Former hockey player Gino Odjick, who died Sunday at the age of 52, marked many who met him over the years and was an inspiration to young people from of First Nations aspiring to make their place in today's society.
A native of the Kitigan Zibi Anishinabeg Algonquin reserve, near Maniwaki, the former strongman of the Vancouver Canucks and the Montreal Canadiens, among others, has had a long career in hockey, collecting 2,567 penalty minutes in 605 games National League regular season matches split between 1990-91 and 2001-02. Also, Aboriginal athletes who have distinguished themselves in professional sport like Odjick will remain a role model for future generations.
Among those inspired by it, there is defender Ethan Bear, who also experienced a very special evening on Sunday. As news of the former Canucks No. 29's passing passed through the media, the club guard haunted the Carolina Hurricanes by scoring a goal on their back in a 4-3 shootout win at Raleigh . The skater was traded by the “Canes” on October 28 and some would say he got divine help from Odjick.
Because it must be said that the two men had met, at the request of the Quebecer, four days before the transaction shipping Bear to Vancouver. He is from the Ochapowace reserve, located in eastern Saskatchewan, and he was able to learn more about his interlocutor during their interview. As a result, he didn't remain unmoved when one of the equipment managers, Brian Hamilton, informed him of Odjick's death at the end of the game.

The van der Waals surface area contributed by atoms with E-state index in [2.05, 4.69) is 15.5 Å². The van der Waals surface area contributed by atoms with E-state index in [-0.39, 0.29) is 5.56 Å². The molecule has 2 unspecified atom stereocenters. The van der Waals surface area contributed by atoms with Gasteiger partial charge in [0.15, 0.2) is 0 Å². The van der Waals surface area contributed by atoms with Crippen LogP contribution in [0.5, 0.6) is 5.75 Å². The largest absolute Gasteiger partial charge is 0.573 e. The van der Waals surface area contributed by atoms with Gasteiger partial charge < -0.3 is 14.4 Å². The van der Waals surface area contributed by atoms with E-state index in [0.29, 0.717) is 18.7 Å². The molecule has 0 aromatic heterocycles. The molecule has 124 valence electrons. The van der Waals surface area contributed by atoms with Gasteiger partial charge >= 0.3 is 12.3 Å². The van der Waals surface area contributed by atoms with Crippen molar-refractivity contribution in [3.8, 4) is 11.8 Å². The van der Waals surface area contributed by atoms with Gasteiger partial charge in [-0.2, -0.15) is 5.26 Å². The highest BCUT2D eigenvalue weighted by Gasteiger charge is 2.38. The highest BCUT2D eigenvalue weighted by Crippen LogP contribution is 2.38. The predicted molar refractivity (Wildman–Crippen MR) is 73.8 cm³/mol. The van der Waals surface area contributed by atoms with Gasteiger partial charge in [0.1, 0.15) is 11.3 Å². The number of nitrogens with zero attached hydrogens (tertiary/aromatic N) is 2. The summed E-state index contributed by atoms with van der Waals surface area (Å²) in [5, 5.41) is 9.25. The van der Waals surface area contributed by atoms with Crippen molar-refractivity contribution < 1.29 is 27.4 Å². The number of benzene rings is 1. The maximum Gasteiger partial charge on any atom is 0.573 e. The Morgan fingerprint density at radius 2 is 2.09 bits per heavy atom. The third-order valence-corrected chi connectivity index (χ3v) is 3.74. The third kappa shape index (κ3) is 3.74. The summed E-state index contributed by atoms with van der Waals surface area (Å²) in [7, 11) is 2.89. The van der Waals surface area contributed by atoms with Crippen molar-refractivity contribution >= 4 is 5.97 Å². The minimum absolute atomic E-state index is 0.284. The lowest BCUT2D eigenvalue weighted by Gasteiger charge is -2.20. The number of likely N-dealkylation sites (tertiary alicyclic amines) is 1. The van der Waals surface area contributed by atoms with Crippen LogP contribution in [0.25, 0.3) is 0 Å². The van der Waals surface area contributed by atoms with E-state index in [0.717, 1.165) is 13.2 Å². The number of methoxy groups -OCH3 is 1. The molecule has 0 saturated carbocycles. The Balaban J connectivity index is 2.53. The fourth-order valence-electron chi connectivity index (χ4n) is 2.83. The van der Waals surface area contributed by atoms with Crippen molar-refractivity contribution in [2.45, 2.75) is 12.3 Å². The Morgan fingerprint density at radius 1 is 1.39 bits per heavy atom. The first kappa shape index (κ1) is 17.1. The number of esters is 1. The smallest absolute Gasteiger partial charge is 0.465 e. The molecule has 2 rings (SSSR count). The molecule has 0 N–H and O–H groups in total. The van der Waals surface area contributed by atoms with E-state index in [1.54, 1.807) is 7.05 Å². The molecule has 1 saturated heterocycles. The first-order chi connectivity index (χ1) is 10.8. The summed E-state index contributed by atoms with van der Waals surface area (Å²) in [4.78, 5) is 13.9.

“I had eyes somewhat red with tears after that, he admitted to the Sportsnet network. It was really emotional and difficult. […] Everyone knew growing up who Gino Odjick was. He was truly one of the first First Nations players to pave the way for us. When you lose a legend like him, someone who had a huge influence on our communities, it's hard to accept.”
“He was sending me messages to motivate me. If I was doing well or needed to improve, he was there to provide advice. In this league, that's all you ask. Every day you try to progress, but some are more difficult than others. It was good to have someone to supervise you, to encourage you,” he added.
The coincidence between this sad death and Bear's goal is obvious to him. “That's why I was crying. It's like, somehow, I can't do it alone. In this world, everything happens for a specific reason,” he said.
Immense loss for the Canucks
Struggling with a condition medical, cardiac amyloidosis, having mortgaged his life expectancy, Odjick left too young and for many people in the hockey world, he will have made an impression.
“I know that he is t is a sad day for the people of British Columbia and Canucks fans. He was an important part of the club and we will miss him, said head coach Bruce Boudreau after the triumph of his team. We had a great evening here, but it is also a sad time for fans. We have lost a great member of the team, possibly one of the most important, and not because of his goals, but more because of his popularity. He was doing what he had to do. When he played, his job was hard.”